A: The FDA has granted fast track designation to batiraxcept for the treatment of clear cell renal cell carcinoma that progressed following systemic therapy. Batiraxcept is a novel (new) decoy protein that binds to a protein called GAS6, inhibiting tumor growth. The FDA’s fast track is a process that facilitates the development and expedites the review of drugs to treat serious conditions. The purpose is to get important new drugs to the patient earlier.

Q: Does kidney cancer run in families?

A: There is research indicating there might be a hereditary component in some cases of kidney cancer. If you have a family history of kidney cancer and have also been diagnosed, or if you were diagnosed with kidney cancer at the age of 50 or younger, you should talk to your doctor about the possibility of meeting with a genetic counselor. It’s important to note that there are many risk factors for kidney cancer not related to heredity, including smoking, obesity and high blood pressure.

Q: What is a treatment summary and why is it important?

A: Keeping your own records up-to-date in the form of a treatment summary can be helpful, as it allows you and your family members to have instant access to the specifics of your kidney cancer diagnosis and treatment. A treatment summary should include:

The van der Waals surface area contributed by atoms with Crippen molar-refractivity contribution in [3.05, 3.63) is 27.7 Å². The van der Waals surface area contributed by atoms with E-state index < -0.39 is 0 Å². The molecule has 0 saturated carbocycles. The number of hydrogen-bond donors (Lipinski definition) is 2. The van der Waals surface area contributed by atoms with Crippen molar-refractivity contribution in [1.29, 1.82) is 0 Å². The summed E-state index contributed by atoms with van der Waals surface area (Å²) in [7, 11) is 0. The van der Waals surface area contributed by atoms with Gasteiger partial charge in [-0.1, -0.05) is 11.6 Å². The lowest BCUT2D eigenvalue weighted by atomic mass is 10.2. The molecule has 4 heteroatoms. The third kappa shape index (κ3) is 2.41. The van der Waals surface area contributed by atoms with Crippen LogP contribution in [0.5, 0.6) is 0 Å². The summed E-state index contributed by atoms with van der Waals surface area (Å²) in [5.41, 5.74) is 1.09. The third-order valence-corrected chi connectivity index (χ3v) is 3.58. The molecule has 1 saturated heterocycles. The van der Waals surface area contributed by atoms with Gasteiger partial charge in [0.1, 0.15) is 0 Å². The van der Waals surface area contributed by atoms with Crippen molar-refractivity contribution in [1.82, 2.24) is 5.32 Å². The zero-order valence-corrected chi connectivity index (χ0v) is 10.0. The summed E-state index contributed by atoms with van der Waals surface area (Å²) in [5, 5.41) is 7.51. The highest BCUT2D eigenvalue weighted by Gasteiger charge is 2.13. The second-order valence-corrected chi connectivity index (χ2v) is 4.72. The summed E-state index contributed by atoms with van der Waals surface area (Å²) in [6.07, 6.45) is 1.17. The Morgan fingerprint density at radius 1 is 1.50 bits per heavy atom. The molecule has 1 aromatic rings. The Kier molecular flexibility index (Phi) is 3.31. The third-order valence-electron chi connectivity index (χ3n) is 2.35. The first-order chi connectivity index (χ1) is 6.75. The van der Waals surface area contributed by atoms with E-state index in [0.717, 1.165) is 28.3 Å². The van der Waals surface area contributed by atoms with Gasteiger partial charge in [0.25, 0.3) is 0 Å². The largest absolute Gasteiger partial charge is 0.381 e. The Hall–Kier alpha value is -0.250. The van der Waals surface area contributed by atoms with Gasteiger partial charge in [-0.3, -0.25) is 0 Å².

• Your name and date of birth
  • Date of diagnosis
  • Prescribed therapy/therapies, including dates started and stopped and dosages when appropriate
  • Dates and types of baseline and post-diagnosis testing and the results of these tests
  • Other medications and supplements you are taking
  • Names, affiliations and contact information of all members of your health care team

Ask the members of your health care team what they suggest be included. Take your personal record with you when you visit any doctor, not just your oncologist.

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This booklet is supported by Exelixis, Inc.

Last updated Thursday, September 14, 2023

The information presented in this publication is provided for your general information only. It is not intended as medical advice and should not be relied upon as a substitute for consultations with qualified health professionals who are aware of your specific situation. We encourage you to take information and questions back to your individual health care provider as a way of creating a dialogue and partnership about your cancer and your treatment.